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Saturday, November 21, 2009

Double Duty Rolls

by Throwback at Trapper Creek


With holiday meals looming in the not so distant future, I thought it would be a good time to share my go-to, no-knead roll dough recipe. It's a basic yeast roll dough recipe that is refrigerated, and doesn't need too much attention. And that really fits the bill when you have multiple dishes to prepare and need to get as much prep work done as possible. Also, these rolls can be made ahead so that valuable oven space can be used to your advantage. I don't freeze baked goods but I think these rolls would lend themselves to freezing very well.



Another trick is to use this basic roll dough for dinner rolls, and dessert rolls. You can kill two birds with one stone, and impress your guests too. For this batch I divided the dough and made dinner rolls with pesto and pumpkin seeds, and breakfast rolls with cranberries and walnuts.

I am not going to say that this is the healthiest recipe - it contains white flour and sugar, but sometimes alleviating stress at the holidays trumps sticking to a Nourishing Traditions type diet at the big meal, and I think the ease of this dinner roll making method makes it a winner in that regard.


I live near Bob's Red Mill, but I still only make two trips out there per year. So I buy my yeast in bulk and freeze it. I always proof my yeast before starting any baking project, just so I know it is still active. Add a pinch of sugar to get the yeast working. If it doesn't foam, your yeast may too old, or your water temperature is too cold or too hot. Normally, I pay closer attention and don't let it run over!

This recipe calls for 3 large eggs, but my pullets are still laying medium size eggs, so I threw in a double yolker for good measure.


Beat eggs, add proofed yeast mixture and mix well.

Add half of the flour, melted butter, sugar and salt with remaining water, mix well, then add remaining half of flour to make soft dough.


This dough will remain sticky and wet looking - but remember it is a no-knead recipe, so no worries.

Set to rise in a warm place.



When dough has doubled in bulk, approximately 1 hour or so. Punch down, cover tightly with plastic wrap and refrigerate overnight or at least 8 hours to allow for the dough to rest. The daytime is fine too, just make sure you give the dough adequate rest.

The next morning (or whenever you get back to it) punch down the dough and divide in half. On a floured board, roll out two approximately 8" x 15" rectangles. When I make both sweet and savory rolls, I do the sweet first, and follow with the savory. A little sweet residue mixed in with the savory isn't a big deal but pesto mixed in with sweet rolls isn't a pleasant surprise.



At this point you can be as creative as your pantry allows. Spread the oblongs with softened butter, sugar, dried fruit, spices and nuts. Roll up, starting with the long side, cut in 1" lengths with a very sharp knife.


Place cut side up in greased baking dish or muffin tins, let rise until double in size.


For the savory rolls, here again let your pantry be your guide. I used cilantro pesto from the freezer, and my Naked seed pumpkins seeds here.



Spread, roll, cut, cover and let rise.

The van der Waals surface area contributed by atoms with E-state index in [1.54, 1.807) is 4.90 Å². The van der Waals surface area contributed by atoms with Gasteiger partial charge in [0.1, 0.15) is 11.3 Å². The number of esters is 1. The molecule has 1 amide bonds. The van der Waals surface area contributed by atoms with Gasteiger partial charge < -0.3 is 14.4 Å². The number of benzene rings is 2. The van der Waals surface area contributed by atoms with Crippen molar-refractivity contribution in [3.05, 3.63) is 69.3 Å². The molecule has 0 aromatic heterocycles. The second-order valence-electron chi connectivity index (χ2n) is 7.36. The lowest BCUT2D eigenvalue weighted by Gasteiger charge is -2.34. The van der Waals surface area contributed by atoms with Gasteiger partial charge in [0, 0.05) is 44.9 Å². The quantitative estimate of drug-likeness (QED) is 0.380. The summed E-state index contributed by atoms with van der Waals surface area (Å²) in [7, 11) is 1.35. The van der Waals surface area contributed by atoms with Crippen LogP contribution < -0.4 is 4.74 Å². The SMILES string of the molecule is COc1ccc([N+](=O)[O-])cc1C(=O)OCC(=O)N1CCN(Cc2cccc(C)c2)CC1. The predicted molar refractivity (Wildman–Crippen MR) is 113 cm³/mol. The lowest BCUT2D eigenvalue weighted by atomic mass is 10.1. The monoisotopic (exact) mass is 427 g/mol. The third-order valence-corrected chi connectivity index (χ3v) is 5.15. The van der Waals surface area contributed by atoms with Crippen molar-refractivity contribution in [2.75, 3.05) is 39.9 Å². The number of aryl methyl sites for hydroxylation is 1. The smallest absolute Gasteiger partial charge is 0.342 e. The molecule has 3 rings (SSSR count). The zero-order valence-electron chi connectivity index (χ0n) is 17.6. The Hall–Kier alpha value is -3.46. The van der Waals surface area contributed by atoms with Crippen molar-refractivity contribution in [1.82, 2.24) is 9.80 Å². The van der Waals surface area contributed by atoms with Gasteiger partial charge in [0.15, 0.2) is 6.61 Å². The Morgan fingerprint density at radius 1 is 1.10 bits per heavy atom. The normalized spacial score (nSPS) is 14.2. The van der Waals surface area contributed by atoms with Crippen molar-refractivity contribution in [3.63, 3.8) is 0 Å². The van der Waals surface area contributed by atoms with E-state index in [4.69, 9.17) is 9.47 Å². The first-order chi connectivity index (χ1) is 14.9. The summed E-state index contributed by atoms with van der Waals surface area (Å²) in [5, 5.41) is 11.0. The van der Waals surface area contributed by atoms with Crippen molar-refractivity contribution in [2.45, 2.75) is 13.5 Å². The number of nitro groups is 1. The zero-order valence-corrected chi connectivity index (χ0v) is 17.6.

When the rolls have risen to the desired size, bake. Glaze as desired, or not, and enjoy!


SWEET & SAVORY BUTTER ROLLS 24 - 30 rolls

2 Tablespoons or 2 packages dry yeast
1 1/4 cups warm water

3 large eggs
5 cups unsifted all purpose flour

1/2 cup sugar
1/2 cup melted butter (1 stick)
2 teaspoons salt

Additional ingredients: softened butter, sugar, dried fruit, pesto, nuts.


Set yeast to work in 1/4 cup warm water. Beat eggs, add dissolved yeast and mix well. Add 2 1/2 cups of flour and alternating with remaining 1 cup warm water, mix. Mix in 1/2 cup melted butter, sugar, and salt. Mix until smooth. Beat in remaining flour to make a soft dough. Cover and let rise until double in bulk.

Punch dough down, cover with plastic wrap and refrigerate overnight or at least 8 hours to allow the dough to rest.

To form rolls, punch dough down and divide in half. On floured cloth roll each half into rectangles approximately 8 x 15 inches. Spread with softened butter, and additional fillings as if making cinnamon rolls. Roll up starting with long side, cut in 1-inch slices with a serrated or very sharp knife. Place slices in greased baking dish or muffin tin and let rise until double in bulk.

Bake in preheated 400 degree oven for 8 - 10 minutes or until golden brown.

Glaze sweet rolls if desired, or brush savory rolls with melted butter, or not... .


20 comments:

Tree Hugging Mama said...

I have to try these recipes. They look scrumptious. And thanks I never knew what it meant to proof my yeast, I also didn't know I could freeze it. We buy in bulk and leave the unopened package in the lazy susan (an an uninsulated wall) and the open package in the fridge.

Now I know to proof my yeast.
Maybe I will make this simple recipe Sunday and have scrumptious rolls for Monday morning and if all goes well extras for Thanksgiving dinner (but I will have to omit the pumpkin seeds, cause all will complain) but I have a jar of pesto just sitting in my freezer :)

utahlawyer said...

Thank you so much for this recipe. I think I am going to try it for Thanksgiving. I have a bunch of pesto and sun dried tomatoes that need to be used. This recipe would be perfect.

Chiot's Run said...

I have a basic recipe like this that I love. I like it because it's a great use for my buttermilk (since I always have this in excess). Everyone should have a dough recipe like this in their recipe book.

I use it for quick hot dog & hamburger buns as well as dinner rolls, cinnamon rolls and other sweet breads.

Kari said...

Thanks for the recipe!

Your pictures were so appetizing it makes me want to make a batch right away. :)

Sincerely, Emily said...

Wonderful. I already make No-Knead bread, so this is another great way to use it. I still want to try it for a pizza too. thanks for your photos. That really helps a lot. And "utahlawyer's" idea of sun dried tomatoes - wonderful. Emily

fullfreezer said...

YUM!! Those look fantastic. Even my husband came to look over my shoulder while I was reading and said "copy that one".
Judy

Paula said...